To ensure that medical treatment can be provided effectively and speedily in the battlefield, the 1st Combat Support Hospital (1 CSH) - comprising wholly citizen soldiers - embarked on a two-week In-Camp Training to hone the proficiency of its personnel. A CSH is a field hospital with operating theatres, intensive care units, wards and a blood bank to provide treatment and care for soldiers in the battlefield. Minister of State for Defence Dr Mohamad Maliki Bin Osman visited the Operational Ready National Servicemen (NSmen) on 28 Aug to better understand their training at the Medical Simulation Training Centre. The ICT involved about 400 medical officers, dental officers, and medics. One of the training objectives was to ensure that the medics, most of whom do not work in the health-care industry, can perform their roles in the hospital proficiently. We need to re-familiarise ourselves with the medical equipment, and the procedures of helping the medical officers during a surgery, said 1st Sergeant (1SG) (NS) Quek Yee Kian, an engineering programme manager. The refresher course helps us. With every ICT, we get better and better every subsequent year, added the 38-year-old medic, who is 1 CSH's Acting Regimental Sergeant Major. As for the medical officers, their training was focused on treating battlefield wounds, something which they do not usually encounter in hospitals and clinics, said Lieutenant Colonel (LTC) (DR) (NS) Guo Chang Ming, Commanding Officer of 1 CSH. In hospitals, they are treating mostly illnesses, but in a military setting, there will be more blast, burn, and trauma injuries. They will need to do more damage control surgeries to stabilise the wounded, explained the 45-year-old, a spine surgeon at the Singapore General Hospital (SGH). The NSmen will also do scenario-based exercises, working in teams to test their workflows. When wounded soldiers are sent to the CSH, the medics will assess the type and extent of their injuries. The medical officers will then conduct the relevant damage control procedures to stabilise the patients. Their conditions will be monitored, and if required, surgery will be performed. We want them to be as efficient as possible, and as proficient as possible so that we can save more lives, explained LTC (DR) (NS) Guo. Volunteers Among the soldiers in 1 CSH are two female volunteers. They are nursing officers who have gone through the Medical Officer Cadet Course. Captain (CPT) Pauline Leong, who has been volunteering with the SAF since 1994, said the ICT sessions have taught her much about treating patients in a battlefield. It's different from how we operate in a civilian hospital. I learnt to modify what I do in the hospital to a military setting, and make do with the 'mobile' field equipment. We also impart some of our knowledge to our medics. CPT Leong is an advanced practice nurse at SGH. During his visit, Dr Maliki also held a dialogue with the NSmen on a range of issues, such as how to further improve support for citizen soldiers from employers and educational institutions.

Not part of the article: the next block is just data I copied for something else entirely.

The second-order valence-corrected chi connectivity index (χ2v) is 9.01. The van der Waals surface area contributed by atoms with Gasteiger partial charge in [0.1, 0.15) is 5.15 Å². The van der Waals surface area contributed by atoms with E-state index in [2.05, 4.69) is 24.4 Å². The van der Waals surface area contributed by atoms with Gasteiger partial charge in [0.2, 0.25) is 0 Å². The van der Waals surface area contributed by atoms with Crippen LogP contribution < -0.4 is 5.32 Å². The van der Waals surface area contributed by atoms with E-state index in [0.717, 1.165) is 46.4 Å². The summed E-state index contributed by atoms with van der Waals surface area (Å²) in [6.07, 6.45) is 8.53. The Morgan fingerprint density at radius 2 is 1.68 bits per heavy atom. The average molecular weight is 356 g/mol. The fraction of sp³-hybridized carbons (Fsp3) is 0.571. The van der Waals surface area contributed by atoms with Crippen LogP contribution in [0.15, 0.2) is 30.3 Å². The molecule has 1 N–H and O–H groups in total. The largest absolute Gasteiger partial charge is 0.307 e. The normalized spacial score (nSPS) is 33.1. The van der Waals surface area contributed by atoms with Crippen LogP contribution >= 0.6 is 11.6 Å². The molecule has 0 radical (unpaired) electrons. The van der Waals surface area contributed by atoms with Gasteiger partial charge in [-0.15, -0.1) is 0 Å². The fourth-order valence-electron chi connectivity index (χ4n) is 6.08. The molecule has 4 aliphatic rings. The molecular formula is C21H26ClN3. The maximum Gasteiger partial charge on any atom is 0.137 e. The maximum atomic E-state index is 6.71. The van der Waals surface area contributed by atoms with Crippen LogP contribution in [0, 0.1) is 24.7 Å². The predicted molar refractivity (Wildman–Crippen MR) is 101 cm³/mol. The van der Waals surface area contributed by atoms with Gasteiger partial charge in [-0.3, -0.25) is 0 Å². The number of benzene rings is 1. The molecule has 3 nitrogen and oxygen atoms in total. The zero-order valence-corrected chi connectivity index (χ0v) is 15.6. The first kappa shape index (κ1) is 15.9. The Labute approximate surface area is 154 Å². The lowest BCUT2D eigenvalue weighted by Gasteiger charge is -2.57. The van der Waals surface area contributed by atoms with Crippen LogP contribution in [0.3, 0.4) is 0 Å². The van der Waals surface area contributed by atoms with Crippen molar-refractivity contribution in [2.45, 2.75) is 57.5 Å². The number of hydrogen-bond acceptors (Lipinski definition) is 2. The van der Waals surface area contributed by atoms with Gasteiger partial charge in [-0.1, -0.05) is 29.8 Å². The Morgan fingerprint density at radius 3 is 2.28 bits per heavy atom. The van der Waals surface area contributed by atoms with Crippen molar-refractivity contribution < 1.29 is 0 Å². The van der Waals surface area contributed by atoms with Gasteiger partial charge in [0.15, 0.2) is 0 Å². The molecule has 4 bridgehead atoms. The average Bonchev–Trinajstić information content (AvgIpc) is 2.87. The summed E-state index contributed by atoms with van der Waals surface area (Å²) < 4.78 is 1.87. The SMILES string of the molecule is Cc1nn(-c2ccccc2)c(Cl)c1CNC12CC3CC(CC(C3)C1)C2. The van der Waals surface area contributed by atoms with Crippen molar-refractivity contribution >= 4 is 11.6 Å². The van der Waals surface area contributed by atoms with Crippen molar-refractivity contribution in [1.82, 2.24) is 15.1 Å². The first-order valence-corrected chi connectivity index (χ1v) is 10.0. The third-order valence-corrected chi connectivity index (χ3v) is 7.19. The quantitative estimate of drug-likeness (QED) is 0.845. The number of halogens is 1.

31 Aug 2015, 0930 hours (GMT +8)